Queen Elizabeth II: how will the Commonwealth mark her death, will King Charles become next head of state?
The Queen, who has died at the age of 96, had been a figurehead for the Commonwealth since she first ascended to the throne in 1952
Her passing was confirmed on Thursday 8 September, shortly after Buckingham Palace announced that she was under medical supervision at Balmoral as doctors were concerned for her health.
The passing of Queen Elizabeth has led to many questions, including what will happen to the Commonwealth?
The Queen, who was known for her sense of duty and her devotion to a life of service, had been a figurehead for the UK and the Commonwealth since she first ascended to the throne in 1952. This was just one of the many roles at duties she had as Queen.
Here’s everything you need to know about what will happen to the Commonwealth now.
What is the Commonwealth?
The Commonwealth, sometimes called the Commonwealth of Nations, is a free association of sovereign states - including the United Kingdom and a number of other countries - who have chosen to maintain ties of friendship and practical cooperation.
Founded in 1931, the Commonwealth is a voluntary association of 54 countries in Africa, Asia, the Americas, Europe and the Pacific, with around 2.6 billion people as members.
What was the Queen’s role in the Commonwealth?
The Queen was head of state in 15 of the member countries as five countries have their own monarch and 34 are republics.
It was a role that her father King George VI adopted when all countries were under his rule, and although the job was not hereditary upon her coronation, it was a position Her Majesty assumed.
Each Commonwealth country functioned independently from the Queen, with its own elected laws and governors, therefore as head of state Her Majesty played a rather neutral role; although she is recognised as the ceremonial ruler of the association.
The Queen often took trips to many of the Commonwealth countries and retained a neutral position.
Will Prince Charles become the new head of state?
In 2018, Prince Charles, Prince of Wales, was appointed the Queen’s designated successor for head of state in the Commonwealth.
The ceremony took place at Windsor Castle, and the decision was made by leaders following the Queen’s wish.
Since then, he has stood in for his mother at Commonwealth receptions and events, including formally opening the Commonwealth Games in Birmingham earlier this year.
As being head of the Commonwealth is an entirely ceremonial role, it is not an automatic right that the new monarch becomes head of Commonwealth.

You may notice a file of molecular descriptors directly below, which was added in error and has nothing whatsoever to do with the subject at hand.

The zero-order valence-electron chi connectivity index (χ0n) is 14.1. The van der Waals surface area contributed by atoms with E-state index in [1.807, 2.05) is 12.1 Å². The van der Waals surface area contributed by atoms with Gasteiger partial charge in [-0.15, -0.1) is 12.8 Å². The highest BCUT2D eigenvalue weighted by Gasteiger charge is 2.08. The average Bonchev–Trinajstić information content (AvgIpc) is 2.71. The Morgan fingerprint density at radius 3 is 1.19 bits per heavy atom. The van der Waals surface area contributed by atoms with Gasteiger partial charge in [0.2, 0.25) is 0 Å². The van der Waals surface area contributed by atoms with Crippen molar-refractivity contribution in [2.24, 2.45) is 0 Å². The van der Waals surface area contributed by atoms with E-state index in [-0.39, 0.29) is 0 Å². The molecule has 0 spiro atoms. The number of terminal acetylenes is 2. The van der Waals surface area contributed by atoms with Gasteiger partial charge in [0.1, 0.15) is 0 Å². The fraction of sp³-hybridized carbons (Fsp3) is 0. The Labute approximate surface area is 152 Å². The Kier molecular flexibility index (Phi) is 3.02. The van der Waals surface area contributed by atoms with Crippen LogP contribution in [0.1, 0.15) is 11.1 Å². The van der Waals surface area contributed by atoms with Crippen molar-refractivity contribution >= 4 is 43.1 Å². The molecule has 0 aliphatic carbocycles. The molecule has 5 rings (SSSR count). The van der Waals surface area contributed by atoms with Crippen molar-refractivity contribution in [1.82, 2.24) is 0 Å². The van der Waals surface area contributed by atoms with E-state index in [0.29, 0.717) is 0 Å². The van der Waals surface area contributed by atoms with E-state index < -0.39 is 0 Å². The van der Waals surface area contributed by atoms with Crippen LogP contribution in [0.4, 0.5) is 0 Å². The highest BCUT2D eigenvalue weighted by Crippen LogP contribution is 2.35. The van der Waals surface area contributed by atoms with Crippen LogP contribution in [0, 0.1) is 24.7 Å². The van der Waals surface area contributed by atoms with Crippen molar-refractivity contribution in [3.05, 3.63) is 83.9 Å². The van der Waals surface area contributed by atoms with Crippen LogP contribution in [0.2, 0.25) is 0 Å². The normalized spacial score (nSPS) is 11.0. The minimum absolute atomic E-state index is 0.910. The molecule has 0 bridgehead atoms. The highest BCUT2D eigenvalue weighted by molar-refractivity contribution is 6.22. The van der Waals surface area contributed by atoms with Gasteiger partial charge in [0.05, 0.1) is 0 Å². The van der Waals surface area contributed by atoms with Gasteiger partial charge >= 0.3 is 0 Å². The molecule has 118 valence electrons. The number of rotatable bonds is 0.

King Charles III has, however, become head of the Commonwealth after the passing of Queen Elizabeth II as he was officially designated as Her Majesty’s successor four years ago.
What will happen to the Commonwealth now the Queen has died?
The Commonwealth has known its fair share of crises over the years, including Barbados removing Queen Elizabeth II as its head of state and becoming a republic, and so it is unclear what will happen now.
Member states have expressed dissatisfaction with a ceremonial head at the helm when there is an elected Secretary General responsible for its representation, Rt Hon Patricia Scotland QC.
Some may therefore choose to end their union with Britain now that the Queen has passed.
What happens is mainly dependent on who is in power in the relevant nations and what they would prefer to do.
What has King Charles III said about the Commonwealth?
Speaking about the role the Commonwealth has played in his life, Charles said in 2018: “The Commonealth has been a fundamental feature of my life for as long as I can remember, beginning with my first visit to Malta when I was just five years old.”
Earlier this year, Charles III said, however, that Commonwealth countries were free to forge their futures away from the Commonwealth.
He said: “Our Commonwealth family is – and will always remain – a free association of independent self-governing nations.
“We meet and talk as equals, sharing our knowledge and experience for the betterment of all citizens of the Commonwealth and, indeed, the wider world.
“The Commonwealth contains within it countries that have had constitutional relationships with my family, some that continue to do so, and increasingly those that have had none.’
He added: “I want to say clearly, as I have said before, that each member’s constitutional arrangement, as republic or monarchy, is purely a matter for each member country to decide.
“The benefit of long life brings me the experience that arrangements such as these can change, calmly and without rancour.”